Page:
Got a Big Goal? It’s Okay to be Scared.

I didn’t always have a job I loved. Far from it: At age 23, I got fired from my first job. I’ll never forget what my boss said the day she let me go: “You’ll never succeed except in a highly structured environment.”

Such was my lack of self-knowledge that I didn’t even grasp the meaning. But she was a seasoned, successful, businesswoman so I assumed she knew what she was talking about. And for the next seven excruciating years, I took that to heart.

For the rest of my 20s, I was gripped with anxiety that I’d never find work in which I excelled. I wanted desperately to be skillful at something—anything. I secretly envied people who mastered their craft and were successful at it. On my 30th birthday, I cried all day because I was so damn sure I’d never amount to anything. But by then I had already (slowly and unexpectedly) begun to piece together the elements that would lead me to my current role as a women’s leadership speaker.

By identifying role models who really inspired me, I found myself in breathtaking awe of two women whom I saw speak to large groups. They had such presence—on stage and during one-on-one conversations. They communicated honestly and fearlessly, in ways that energized and galvanized me, and felt transformational. I would experience a tremendous sense of accomplishment, I reasoned, if I could become good at that skill, even though it scared me almost to death. So I gritted my teeth and forced myself to volunteer for every opportunity to coach or train others.

The first time I was paid to lead a 12-week training course, two people quit after the first session because I was so terrible. But, I stuck with it, and my confidence increased every time I got positive feedback. With time and practice, I stopped feeling sick with fear before every presentation. The more I focused on developing my new skill, the more my anxiety faded.

Now, if I need an infusion of courage, or if I find myself hesitating to play big, I remember my role models and ask myself: “What would Andrea do? What would Sandra do?”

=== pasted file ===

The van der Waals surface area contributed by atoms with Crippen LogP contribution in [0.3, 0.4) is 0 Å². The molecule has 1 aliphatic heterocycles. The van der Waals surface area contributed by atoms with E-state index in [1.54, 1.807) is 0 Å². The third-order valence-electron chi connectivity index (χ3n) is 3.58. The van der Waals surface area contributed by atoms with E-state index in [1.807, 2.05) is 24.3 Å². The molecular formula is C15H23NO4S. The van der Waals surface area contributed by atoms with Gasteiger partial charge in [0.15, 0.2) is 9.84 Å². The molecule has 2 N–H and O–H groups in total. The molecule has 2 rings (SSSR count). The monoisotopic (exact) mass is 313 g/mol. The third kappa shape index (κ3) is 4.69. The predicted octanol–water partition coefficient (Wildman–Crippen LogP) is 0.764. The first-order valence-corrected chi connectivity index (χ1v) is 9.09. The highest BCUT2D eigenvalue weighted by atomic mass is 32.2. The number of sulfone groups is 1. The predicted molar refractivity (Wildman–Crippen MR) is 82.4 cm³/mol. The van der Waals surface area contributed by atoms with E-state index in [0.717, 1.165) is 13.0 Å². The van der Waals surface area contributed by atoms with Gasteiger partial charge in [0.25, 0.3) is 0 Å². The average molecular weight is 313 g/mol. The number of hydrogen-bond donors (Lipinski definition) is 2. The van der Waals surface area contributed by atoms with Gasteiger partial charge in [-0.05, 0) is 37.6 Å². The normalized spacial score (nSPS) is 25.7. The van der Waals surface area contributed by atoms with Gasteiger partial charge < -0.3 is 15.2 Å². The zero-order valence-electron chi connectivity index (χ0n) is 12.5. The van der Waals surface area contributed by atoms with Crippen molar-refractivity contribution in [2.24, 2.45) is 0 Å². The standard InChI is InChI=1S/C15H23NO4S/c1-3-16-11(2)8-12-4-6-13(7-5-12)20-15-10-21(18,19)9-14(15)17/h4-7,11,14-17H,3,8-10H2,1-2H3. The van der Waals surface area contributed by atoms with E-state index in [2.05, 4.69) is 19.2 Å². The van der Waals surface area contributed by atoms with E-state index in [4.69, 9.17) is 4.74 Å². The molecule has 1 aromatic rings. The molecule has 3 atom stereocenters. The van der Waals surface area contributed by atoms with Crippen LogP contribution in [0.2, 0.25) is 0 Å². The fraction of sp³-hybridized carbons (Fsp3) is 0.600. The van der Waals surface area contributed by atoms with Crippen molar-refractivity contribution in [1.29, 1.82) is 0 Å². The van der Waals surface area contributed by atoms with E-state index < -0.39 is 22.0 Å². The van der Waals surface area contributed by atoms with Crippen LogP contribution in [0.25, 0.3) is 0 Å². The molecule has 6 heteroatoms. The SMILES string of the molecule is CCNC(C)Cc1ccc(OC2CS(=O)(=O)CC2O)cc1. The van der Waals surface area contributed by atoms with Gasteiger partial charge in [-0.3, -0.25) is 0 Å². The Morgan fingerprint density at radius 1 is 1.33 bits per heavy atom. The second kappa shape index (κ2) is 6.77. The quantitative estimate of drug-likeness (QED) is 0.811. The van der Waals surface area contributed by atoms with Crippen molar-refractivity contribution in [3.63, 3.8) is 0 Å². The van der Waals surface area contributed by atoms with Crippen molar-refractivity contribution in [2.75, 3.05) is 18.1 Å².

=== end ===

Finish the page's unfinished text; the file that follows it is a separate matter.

Eleanor Roosevelt famously said: “Do one thing every day that scares you.” I’ll build on that and encourage you to do the thing that scares the crap out of you, but makes you feel tremendously accomplished, whether it’s learning a new skill, solving a big problem, leaving a toxic boss, or pitching a world-changing idea. Making your mark in the world is going to take some courage.

Growing into the leader you were meant to become can be downright terrifying.

It’s okay to be scared.

It’s okay to want to play it safe.

But don’t let that stop you. Find a goal that would make you feel you feel tremendously accomplished. Think of someone or something that truly inspires you. Summon the courage, and take a small action to move forward. It will get easier.

Jo Miller

Jo Miller is a globally renowned authority on women’s leadership. She’s dedicated two decades to helping women advance into positions of influence by leveraging their leadership strengths. Based on her work with hundreds of thousands of women, she developed a pragmatic and powerful roadmap that guides women to become the leaders they aspire to be. Jo shares this proven process in her book Woman of Influence: 9 Steps to Build Your Brand, Establish Your Legacy, and Thrive (McGraw Hill, 2019.)

Jo is CEO of leadership development, consulting and research firm Be Leaderly. Learn more about her speaking engagements at www.JoMiller.com and follow @Jo_Miller on Twitter.

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